So what else do we get on the cast album? There’s the musical’s opening song that celebrates everyone’s breaking free from Prohibition; at sea, far from the U.S. shore, drinking can no longer be monitored. Robin’s title contains a good pun: “It’s High Time” doesn’t only mean that it’s time to get high on liquor; it also conveys that something will finally happen that’s been much anticipated.
In the song, when the chorus urges to “give the devil his due-ooh-ooh-ooh,” you’ll wonder who created this terrific vocal arrangement (and the others that display delicious close harmony). The answer is the ever-impressive Hugh Martin – composer of Make a Wish and such standards as “Have Yourself a Merry Little Christmas.”
We’d hate Lorelei if she simply cheated on Gus. What she does instead is become paranoid and truly infers that he’s cheating on her. Well, she’ll show him! What can we do but laugh, because she really believes it?
When she meets Sir Francis Beekman who tells her “It’s Delightful Down in Chile,” not much time elapses before Lorelei is thinking about “chinchilly.” She’s also taken by magnate Josephus Gage, who’s into physical fitness. “I’m A’Tingle, I’m A’Glow,” he sings to a march that you’ll find is an excellent choice for working out.
Josephus is George S. Irving, the future Tony-winner for Irene. He’s not the only Tony-winner on hand: Channing, of course, would win for Hello, Dolly! But look (and listen) closely and you’ll find that one of the three members of the floor show (“Mamie Is Mimi”) is Charles “Honi” Coles. He had to wait the longest for his award: almost a third of a century for his Mr. Magix in My One and Only.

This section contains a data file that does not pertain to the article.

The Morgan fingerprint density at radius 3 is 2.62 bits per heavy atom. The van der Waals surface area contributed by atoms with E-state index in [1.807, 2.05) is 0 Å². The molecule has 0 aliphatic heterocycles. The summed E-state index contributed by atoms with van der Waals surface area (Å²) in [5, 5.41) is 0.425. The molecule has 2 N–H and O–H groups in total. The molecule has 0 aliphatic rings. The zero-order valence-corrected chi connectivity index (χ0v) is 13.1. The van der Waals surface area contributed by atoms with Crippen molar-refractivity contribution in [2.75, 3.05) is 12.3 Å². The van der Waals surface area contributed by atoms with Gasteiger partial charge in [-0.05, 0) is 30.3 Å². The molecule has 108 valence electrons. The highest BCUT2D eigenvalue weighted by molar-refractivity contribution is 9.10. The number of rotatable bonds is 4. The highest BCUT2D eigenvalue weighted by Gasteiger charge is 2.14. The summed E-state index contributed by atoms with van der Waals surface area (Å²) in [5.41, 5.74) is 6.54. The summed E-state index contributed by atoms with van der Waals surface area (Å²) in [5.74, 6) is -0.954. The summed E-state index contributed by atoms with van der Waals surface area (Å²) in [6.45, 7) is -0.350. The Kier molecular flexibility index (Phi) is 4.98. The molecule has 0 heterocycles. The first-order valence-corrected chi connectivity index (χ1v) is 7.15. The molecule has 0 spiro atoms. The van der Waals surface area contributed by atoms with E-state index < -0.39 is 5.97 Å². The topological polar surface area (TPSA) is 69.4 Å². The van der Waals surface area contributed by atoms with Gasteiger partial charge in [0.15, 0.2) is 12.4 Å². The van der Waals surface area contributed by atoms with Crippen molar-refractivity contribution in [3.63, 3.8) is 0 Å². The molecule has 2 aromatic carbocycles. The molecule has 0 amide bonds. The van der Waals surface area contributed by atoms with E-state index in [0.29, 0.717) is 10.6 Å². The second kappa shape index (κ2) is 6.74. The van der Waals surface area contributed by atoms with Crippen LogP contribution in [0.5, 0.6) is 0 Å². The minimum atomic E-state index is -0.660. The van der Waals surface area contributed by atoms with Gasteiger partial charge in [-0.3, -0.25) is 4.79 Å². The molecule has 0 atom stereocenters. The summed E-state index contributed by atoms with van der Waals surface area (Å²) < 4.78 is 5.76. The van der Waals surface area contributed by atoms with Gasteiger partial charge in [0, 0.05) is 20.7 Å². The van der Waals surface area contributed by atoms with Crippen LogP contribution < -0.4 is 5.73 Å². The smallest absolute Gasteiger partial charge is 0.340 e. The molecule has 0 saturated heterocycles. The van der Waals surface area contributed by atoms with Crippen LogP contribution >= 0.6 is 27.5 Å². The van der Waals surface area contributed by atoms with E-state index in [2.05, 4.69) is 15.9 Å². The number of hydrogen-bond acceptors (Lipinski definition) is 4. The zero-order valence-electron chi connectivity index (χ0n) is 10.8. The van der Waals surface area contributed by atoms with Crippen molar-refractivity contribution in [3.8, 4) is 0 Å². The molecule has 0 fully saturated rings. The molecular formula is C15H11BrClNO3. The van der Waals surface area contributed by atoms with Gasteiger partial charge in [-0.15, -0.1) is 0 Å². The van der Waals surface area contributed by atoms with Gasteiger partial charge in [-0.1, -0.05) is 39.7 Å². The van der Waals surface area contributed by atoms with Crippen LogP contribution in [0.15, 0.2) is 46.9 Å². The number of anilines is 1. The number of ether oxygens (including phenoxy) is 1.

Meanwhile, Dorothy is having her own adventures with Henry Spofford. No, she’s not robbing the cradle, although those who know the film might infer that; the movie reconfigured Henry as a precocious child. Here he’s a fully grown adult who can waltz (“Just a Kiss Apart”) as he was taught as a Main Line Philadelphian.
His rarefied background makes Dorothy nervous, as she expresses in “You Say You Care,” via excellent Robin lyrics: “I’d get you in Dutch with the Pennsylvania Dutch,” she sings, not to mention that “The Quakers would quake.”
Eventually, Lorelei, Dorothy, and friends sing how “Homesick” they feel by citing many icons of the jazz age. Listen carefully after they crave for “A show like Sally”: orchestrator Don Walker throws in a few notes of “Look for the Silver Lining,” the hit song from that musical.
Later, you may assume that they’re all yearning for a great cook in a New York restaurant when they wistfully mention “Fritzi’s chef.” No. They’re referencing Fritzi Scheff (1879-1954), an opera and musical comedy star who originated the role of Fifi in Mlle. Modiste and headed no fewer than five revivals.
Throughout, Jule Styne’s music sparkles. It starts with one of his patented and memorable “Jule Styne overtures.” (No one else on Broadway has ever been as closely associated with the overture as he.) His melodies feel right. “Keeping Cool with Coolidge” isn’t just quintessentially ‘20s because of the lyric; Styne wrote a genuine Charleston here.
In closing, none of us can really refute Lorelei’s all-too-regrettably true observation: “Men grow cold as girls grow old.” But her next line certainly does not refer to Gentlemen Prefer Blondes: “And we all lose our charms in the end.” You can’t prove that from the musical’s original cast album.
Peter Filichia also writes a column each Friday at www.kritzerland.com;.and www.mtishows.com. His books on musicals are available at Amazon.com.